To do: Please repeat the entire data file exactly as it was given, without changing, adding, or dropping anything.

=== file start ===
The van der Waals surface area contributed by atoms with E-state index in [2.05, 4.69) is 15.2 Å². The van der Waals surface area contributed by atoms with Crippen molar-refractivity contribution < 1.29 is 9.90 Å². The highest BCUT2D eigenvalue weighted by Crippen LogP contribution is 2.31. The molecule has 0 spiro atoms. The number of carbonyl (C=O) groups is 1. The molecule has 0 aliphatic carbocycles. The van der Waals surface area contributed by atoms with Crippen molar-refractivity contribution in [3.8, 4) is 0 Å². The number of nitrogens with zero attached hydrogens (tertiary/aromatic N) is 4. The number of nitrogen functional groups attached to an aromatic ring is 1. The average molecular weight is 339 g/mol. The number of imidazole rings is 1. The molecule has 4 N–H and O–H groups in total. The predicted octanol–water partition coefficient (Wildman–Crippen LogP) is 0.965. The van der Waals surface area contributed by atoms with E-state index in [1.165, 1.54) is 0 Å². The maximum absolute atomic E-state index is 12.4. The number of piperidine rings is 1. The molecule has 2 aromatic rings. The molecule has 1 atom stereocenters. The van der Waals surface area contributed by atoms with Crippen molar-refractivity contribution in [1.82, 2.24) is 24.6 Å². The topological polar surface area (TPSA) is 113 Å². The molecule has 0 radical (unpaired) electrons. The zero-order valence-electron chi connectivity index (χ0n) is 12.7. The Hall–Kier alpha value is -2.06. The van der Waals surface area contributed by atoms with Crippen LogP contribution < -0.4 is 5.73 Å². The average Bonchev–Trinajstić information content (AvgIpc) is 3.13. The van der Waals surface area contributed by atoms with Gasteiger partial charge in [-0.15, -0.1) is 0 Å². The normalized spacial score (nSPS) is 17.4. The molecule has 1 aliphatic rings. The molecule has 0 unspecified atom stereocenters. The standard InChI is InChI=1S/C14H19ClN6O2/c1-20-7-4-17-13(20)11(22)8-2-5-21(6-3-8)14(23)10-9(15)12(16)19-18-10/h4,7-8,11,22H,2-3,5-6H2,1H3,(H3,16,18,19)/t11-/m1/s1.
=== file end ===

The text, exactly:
The van der Waals surface area contributed by atoms with E-state index in [2.05, 4.69) is 15.2 Å². The van der Waals surface area contributed by atoms with Crippen molar-refractivity contribution < 1.29 is 9.90 Å². The highest BCUT2D eigenvalue weighted by Crippen LogP contribution is 2.31. The molecule has 0 spiro atoms. The number of carbonyl (C=O) groups is 1. The molecule has 0 aliphatic carbocycles. The van der Waals surface area contributed by atoms with Crippen molar-refractivity contribution in [3.8, 4) is 0 Å². The number of nitrogens with zero attached hydrogens (tertiary/aromatic N) is 4. The number of nitrogen functional groups attached to an aromatic ring is 1. The average molecular weight is 339 g/mol. The number of imidazole rings is 1. The molecule has 4 N–H and O–H groups in total. The predicted octanol–water partition coefficient (Wildman–Crippen LogP) is 0.965. The van der Waals surface area contributed by atoms with E-state index in [1.165, 1.54) is 0 Å². The maximum absolute atomic E-state index is 12.4. The number of piperidine rings is 1. The molecule has 2 aromatic rings. The molecule has 1 atom stereocenters. The van der Waals surface area contributed by atoms with Crippen molar-refractivity contribution in [1.82, 2.24) is 24.6 Å². The topological polar surface area (TPSA) is 113 Å². The molecule has 0 radical (unpaired) electrons. The zero-order valence-electron chi connectivity index (χ0n) is 12.7. The Hall–Kier alpha value is -2.06. The van der Waals surface area contributed by atoms with Crippen LogP contribution < -0.4 is 5.73 Å². The average Bonchev–Trinajstić information content (AvgIpc) is 3.13. The van der Waals surface area contributed by atoms with Gasteiger partial charge in [-0.15, -0.1) is 0 Å². The normalized spacial score (nSPS) is 17.4. The molecule has 1 aliphatic rings. The molecule has 0 unspecified atom stereocenters. The standard InChI is InChI=1S/C14H19ClN6O2/c1-20-7-4-17-13(20)11(22)8-2-5-21(6-3-8)14(23)10-9(15)12(16)19-18-10/h4,7-8,11,22H,2-3,5-6H2,1H3,(H3,16,18,19)/t11-/m1/s1.